Some of the victims of the September 12th bombing attack on the U.S.A. are less obvious than others.
The growing isolationism of the U.S. in the aftermath of those attacks, almost cost one Balinese family the dream of a lifetime when a leading local community health worker, I Made Setiawan, discovered that his visa to pursue a Ph.D. program at the University of Illinois at Chicago had been put on an indefinite "hold" as the U.S. Government decided how to implement its strict new rules governing non-immigrant visitors.
Nearly one year ago, Made, a well-known and energetic worker in Bali's AIDS/HIV education programs, had already closed his house, packed his bags and brought his wife, Jane, and young son, Samu to Jakarta prior to plans to fly on to America when the Embassy gave him the bad news. Arguments made by friends and colleagues with "official America" that a respected AIDS Educator and the founder of a foundation striving to prevent AIDS among Bali's drug users, a Hindu-Balinese, and a man with an English-American wife hardly fit the profile of a terrorist - held little sway with "officialdumb." Instead of boarding a flight to Chicago, the Setiawan's found themselves back at their home in Bali, meekly asking the American hotelier who had rented their home if he'd mind terribly if they refunded his rent and let them move back in.
Very concerned that the "chance of a lifetime" to take up a scholarship to study Health Policy and Administration in the U.S.A. was forever lost, arrangements were eventually made for Made to undertake distance learning via computer with the University of Chicago faculty.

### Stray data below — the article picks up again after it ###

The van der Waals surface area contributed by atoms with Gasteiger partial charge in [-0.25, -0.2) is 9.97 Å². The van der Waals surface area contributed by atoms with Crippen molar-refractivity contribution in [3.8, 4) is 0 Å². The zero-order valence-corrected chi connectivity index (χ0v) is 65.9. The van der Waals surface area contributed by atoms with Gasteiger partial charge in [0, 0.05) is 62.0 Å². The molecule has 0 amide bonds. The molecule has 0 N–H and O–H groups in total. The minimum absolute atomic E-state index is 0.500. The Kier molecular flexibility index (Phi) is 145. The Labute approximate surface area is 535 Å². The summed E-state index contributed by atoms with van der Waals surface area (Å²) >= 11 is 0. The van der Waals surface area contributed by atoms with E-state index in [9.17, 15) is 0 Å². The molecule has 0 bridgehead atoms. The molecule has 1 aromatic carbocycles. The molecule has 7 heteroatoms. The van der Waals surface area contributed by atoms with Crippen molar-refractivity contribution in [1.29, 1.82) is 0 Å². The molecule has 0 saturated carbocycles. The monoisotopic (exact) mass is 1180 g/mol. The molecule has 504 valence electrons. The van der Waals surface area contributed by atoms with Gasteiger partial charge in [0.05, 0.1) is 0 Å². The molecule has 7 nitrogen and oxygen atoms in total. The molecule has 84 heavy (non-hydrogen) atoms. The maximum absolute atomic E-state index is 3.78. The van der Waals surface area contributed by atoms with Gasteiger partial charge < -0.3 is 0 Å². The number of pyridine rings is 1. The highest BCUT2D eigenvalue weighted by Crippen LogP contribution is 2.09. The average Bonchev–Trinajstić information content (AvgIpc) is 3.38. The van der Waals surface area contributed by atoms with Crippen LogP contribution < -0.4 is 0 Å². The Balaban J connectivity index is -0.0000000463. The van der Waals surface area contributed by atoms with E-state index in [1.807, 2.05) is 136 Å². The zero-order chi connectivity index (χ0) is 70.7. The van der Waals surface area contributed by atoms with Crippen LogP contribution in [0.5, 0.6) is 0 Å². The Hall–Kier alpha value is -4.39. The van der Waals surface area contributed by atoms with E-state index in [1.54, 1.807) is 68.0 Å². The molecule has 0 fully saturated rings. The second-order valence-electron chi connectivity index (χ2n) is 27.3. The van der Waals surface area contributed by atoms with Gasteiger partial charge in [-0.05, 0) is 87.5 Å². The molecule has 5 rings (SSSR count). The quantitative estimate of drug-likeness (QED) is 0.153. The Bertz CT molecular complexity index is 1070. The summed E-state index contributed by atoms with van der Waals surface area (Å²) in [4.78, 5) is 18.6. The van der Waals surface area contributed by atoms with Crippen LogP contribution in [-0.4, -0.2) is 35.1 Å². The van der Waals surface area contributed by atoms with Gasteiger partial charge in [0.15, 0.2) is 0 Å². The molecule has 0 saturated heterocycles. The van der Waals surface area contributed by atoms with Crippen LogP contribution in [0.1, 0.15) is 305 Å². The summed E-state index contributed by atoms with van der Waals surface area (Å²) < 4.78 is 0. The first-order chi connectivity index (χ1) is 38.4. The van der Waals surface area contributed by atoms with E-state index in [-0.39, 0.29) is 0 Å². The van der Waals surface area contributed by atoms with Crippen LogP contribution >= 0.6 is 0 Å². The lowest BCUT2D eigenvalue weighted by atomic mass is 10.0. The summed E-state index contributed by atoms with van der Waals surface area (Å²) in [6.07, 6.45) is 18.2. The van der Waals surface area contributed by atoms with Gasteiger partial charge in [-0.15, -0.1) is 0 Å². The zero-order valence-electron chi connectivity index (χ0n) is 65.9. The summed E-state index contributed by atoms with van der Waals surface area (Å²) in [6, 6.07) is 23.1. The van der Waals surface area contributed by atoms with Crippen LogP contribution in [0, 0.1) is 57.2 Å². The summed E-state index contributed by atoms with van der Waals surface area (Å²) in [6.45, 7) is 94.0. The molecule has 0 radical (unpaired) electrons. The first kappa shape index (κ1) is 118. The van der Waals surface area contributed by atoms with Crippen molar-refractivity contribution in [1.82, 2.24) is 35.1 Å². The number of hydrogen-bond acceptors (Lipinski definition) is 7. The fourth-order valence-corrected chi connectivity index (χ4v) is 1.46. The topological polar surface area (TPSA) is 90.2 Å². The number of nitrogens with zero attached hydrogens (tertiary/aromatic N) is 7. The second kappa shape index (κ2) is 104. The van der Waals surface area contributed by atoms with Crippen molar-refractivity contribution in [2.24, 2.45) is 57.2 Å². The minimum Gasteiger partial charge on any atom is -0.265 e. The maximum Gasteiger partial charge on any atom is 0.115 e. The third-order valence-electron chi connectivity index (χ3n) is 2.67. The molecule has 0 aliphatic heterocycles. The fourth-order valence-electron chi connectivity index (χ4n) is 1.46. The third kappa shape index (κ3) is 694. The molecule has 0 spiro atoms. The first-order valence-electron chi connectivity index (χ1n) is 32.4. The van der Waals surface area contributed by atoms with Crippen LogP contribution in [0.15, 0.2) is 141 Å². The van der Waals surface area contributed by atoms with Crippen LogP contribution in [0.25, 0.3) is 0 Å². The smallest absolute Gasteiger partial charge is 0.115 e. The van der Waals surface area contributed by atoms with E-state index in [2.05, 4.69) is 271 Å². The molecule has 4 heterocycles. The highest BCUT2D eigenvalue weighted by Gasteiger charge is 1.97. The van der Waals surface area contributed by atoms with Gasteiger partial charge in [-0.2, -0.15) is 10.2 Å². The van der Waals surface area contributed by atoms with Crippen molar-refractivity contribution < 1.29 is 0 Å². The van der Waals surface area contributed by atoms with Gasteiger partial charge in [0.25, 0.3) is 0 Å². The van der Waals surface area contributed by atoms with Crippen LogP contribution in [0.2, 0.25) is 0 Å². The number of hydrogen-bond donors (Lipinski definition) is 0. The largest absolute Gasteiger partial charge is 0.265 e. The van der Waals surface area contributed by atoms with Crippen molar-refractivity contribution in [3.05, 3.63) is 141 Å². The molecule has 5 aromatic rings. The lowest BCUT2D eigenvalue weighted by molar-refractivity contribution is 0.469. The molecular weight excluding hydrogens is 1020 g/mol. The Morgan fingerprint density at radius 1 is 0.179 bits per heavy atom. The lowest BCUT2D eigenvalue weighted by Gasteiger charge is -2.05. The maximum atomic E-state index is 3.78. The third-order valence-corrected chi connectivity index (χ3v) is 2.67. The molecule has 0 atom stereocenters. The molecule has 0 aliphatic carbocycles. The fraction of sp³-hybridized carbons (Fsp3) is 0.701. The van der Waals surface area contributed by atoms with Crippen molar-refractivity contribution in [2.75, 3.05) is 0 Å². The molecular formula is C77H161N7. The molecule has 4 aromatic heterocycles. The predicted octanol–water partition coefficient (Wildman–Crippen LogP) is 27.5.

Fortunately, after a delay of nearly 8 months, Made's student visa for the U.S.A. has finally been approved. In late March the Setiawan's will be traveling to Chicago to begin a hurried search for a suitable apartment for them while Made completes his classroom work before his anticipated return to Bali in June of 2004 to complete his written dissertation.
Able to reflect positively on the disruption to their lives over the past year, Jane considers her unexpected "bonus" months in Bali a blessing, providing the chance to live in the family's newly built house. In this period Samu has grown to a full meter in height and enjoys a daily romp through the nearby rice fields, chasing the dragon flies and paying his respects to a family of pigs and piglets on a nearby farm. Jane worries that her curly-headed blond-haired Balinese "tiger-cub" may find Chicago apartment living too confining and is already eagerly looking forward to their return to Bali where Samu will start school in August of 2004.
In their last few days before bidding Bali farewell, the Setiawan's are busy packing and enjoying their home surrounded by their many cats, while the savouring a delicious harvest of papayas and bananas planted only one year ago when they first moved into their new house.
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